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More people in the UK are choosing direct cremations to reduce costs when planning a funeral. But there are still people who can’t cover this cost and need to turn to their local council. Or it may be that someone has died without any family to take care of their funeral. This is where public health funerals can help. 

Note: this article is based on council-funded funerals in England and Wales. The law is slightly different in Scotland and Northern Ireland. We cover these differences towards the end of the article. 

What is a public health funeral? 

A public health funeral (previously known as a ‘pauper’s funeral’) is a very basic funeral that’s organised and paid for by the council where the person died. 

What is a ‘pauper’s funeral’? And where did the term come from? 

A ‘pauper’s funeral’ is an old term for a public health funeral. It came from the poor laws that were developed from the Medieval and Tudor eras in the late 1500s. But ‘paupers’ funerals’ were more common in the 1800s when more people lived in workhouses and had no way of paying for funerals. This poor relief system continued up until the Second World War when the modern welfare system was introduced.  

Who qualifies for a public health funeral? 

Public health funerals are for people who have died and: 

  • Have no next of kin  
  • Or have family who are unable or unwilling to pay for a funeral  

For example, someone might be eligible for a public health funeral if: 

  • They lived alone and had no family or didn’t leave any money to organise their funeral.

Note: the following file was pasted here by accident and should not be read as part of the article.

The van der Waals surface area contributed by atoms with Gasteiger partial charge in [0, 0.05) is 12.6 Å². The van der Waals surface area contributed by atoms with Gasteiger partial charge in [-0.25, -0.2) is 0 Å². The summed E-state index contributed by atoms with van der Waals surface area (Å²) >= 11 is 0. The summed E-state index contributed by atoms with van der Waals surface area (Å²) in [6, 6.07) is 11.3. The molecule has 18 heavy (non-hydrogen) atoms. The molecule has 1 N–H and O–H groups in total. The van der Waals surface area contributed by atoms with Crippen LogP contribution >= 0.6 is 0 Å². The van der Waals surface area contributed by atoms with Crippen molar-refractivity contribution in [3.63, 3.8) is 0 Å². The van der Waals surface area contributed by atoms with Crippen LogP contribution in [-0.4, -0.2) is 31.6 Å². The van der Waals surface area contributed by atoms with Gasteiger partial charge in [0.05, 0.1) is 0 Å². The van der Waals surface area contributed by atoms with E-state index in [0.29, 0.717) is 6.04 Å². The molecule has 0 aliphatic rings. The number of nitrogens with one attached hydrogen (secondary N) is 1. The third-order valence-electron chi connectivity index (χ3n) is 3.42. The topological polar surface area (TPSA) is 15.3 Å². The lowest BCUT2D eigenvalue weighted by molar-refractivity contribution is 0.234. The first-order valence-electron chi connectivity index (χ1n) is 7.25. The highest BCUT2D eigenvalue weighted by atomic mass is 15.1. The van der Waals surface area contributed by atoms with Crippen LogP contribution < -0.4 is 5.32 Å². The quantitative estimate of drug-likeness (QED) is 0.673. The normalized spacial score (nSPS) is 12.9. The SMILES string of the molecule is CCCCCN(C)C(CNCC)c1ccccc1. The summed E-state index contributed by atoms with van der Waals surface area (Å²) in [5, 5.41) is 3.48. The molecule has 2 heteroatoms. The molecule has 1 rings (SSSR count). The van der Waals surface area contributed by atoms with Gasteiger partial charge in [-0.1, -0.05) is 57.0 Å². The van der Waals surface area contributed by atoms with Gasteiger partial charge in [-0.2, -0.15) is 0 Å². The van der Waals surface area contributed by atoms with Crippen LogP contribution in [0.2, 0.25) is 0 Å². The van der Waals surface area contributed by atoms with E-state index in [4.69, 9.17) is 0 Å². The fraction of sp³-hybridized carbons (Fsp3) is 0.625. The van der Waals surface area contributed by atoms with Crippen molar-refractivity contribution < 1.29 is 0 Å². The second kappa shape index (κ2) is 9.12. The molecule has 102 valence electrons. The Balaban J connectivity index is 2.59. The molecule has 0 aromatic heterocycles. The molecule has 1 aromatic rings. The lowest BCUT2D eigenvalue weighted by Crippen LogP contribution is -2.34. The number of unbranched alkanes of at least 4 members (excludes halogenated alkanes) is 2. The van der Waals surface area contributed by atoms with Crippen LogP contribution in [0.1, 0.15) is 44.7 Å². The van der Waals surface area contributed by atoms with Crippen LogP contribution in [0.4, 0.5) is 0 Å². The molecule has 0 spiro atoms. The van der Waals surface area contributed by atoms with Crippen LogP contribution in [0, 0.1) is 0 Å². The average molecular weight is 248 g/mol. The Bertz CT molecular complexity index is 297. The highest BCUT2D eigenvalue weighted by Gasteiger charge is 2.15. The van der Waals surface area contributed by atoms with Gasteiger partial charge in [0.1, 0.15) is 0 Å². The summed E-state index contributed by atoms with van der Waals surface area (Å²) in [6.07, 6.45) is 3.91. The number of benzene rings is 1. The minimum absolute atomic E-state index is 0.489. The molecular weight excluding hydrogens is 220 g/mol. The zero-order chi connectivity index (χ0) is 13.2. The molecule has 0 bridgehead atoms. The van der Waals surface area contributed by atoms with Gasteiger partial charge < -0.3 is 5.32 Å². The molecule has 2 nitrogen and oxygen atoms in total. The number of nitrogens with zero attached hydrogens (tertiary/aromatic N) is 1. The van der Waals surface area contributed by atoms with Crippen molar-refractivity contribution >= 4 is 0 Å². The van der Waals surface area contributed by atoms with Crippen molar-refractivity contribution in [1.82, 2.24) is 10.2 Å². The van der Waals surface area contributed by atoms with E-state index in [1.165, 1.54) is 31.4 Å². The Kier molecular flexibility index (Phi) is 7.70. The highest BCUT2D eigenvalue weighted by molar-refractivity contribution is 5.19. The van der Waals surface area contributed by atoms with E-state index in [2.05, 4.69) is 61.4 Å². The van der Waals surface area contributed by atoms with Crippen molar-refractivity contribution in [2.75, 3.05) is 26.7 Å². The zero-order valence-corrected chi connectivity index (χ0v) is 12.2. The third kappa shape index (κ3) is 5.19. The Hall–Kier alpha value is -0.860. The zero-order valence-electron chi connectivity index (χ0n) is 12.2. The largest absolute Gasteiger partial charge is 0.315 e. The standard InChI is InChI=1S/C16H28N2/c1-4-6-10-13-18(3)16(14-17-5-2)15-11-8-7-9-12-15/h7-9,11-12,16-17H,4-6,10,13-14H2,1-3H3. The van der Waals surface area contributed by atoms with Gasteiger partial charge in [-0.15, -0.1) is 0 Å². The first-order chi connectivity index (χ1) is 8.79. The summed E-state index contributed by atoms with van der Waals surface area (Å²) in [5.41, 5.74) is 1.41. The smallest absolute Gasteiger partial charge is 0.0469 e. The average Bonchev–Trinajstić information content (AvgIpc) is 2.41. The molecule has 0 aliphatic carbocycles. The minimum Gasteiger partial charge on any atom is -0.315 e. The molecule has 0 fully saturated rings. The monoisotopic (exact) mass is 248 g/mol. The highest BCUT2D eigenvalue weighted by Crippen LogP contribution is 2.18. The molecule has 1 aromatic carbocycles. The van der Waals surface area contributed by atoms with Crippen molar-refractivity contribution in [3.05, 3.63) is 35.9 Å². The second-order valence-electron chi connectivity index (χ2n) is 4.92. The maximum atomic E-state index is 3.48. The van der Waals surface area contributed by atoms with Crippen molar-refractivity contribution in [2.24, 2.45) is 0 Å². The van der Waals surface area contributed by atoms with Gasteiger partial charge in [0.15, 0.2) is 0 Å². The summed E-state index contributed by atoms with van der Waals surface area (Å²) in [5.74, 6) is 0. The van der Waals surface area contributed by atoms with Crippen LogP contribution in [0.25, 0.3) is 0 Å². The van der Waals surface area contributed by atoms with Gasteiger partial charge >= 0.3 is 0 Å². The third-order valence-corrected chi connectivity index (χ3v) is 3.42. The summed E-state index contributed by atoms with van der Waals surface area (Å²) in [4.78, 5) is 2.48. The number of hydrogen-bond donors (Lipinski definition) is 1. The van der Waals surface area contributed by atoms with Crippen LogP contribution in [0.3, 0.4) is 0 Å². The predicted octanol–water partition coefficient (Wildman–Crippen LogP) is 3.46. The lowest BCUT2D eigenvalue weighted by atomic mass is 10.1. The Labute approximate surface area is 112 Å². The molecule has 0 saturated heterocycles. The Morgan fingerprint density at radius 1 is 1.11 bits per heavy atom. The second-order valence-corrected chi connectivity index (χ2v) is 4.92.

• Their family can’t pay for the funeral.  
  • They were estranged from their family and their family don’t want to be part of the funeral arrangements.  

In these cases, local councils must provide funerals under section 46 of the Public Health Act 1984. This is to protect the public’s health and make sure that all people are treated with respect whatever their circumstances. 

Local councils don’t have any public health funeral guidance from the government, so each local authority has its own policy on what is and isn’t included. If you approach your local authority, make sure you check what their public health funeral policy is like. We’ve provided more info on what can be included as part of a council-arranged funeral below. 

What happens at a public health funeral? 

A public health funeral is usually a cremation. But if the person who passed away didn’t want to be cremated for personal or religious reasons the local authority must respect this. 

The local council will usually: 

  • Contact a funeral director to help  
  • Provide a simple coffin  
  • Organise a time and date for a low-cost funeral 

The local authority will arrange the burial or cremation, but they don’t have to provide a funeral service, although some local councils will. If they do, they’ll provide a very simple service in line with the beliefs of the person who died. This could mean that a representative from their religious community may be able to attend. 

The local council won’t pay for any extras like: 

  • Visiting the body 
  • Transport to the service 
  • Flowers 
  • Wake 

Can you attend a public health funeral? 

It depends on the local authority’s policy. Generally speaking, you can go to a council funeral if a service is offered and you’re related to the person who has died. Sometimes, however, there won’t be any kind of service. Other times, the council may let family attend but you might not be able to get involved in the service. 

The local council might place a notice in a local newspaper or on their own website with the date and time of the service so that other people can attend. This is especially important if the person who died had no family, and friends would like to pay their respects. 

If no one is expected to show up for the funeral, local council representatives sometimes attend as a sign of respect. 

What happens after a public health funeral service?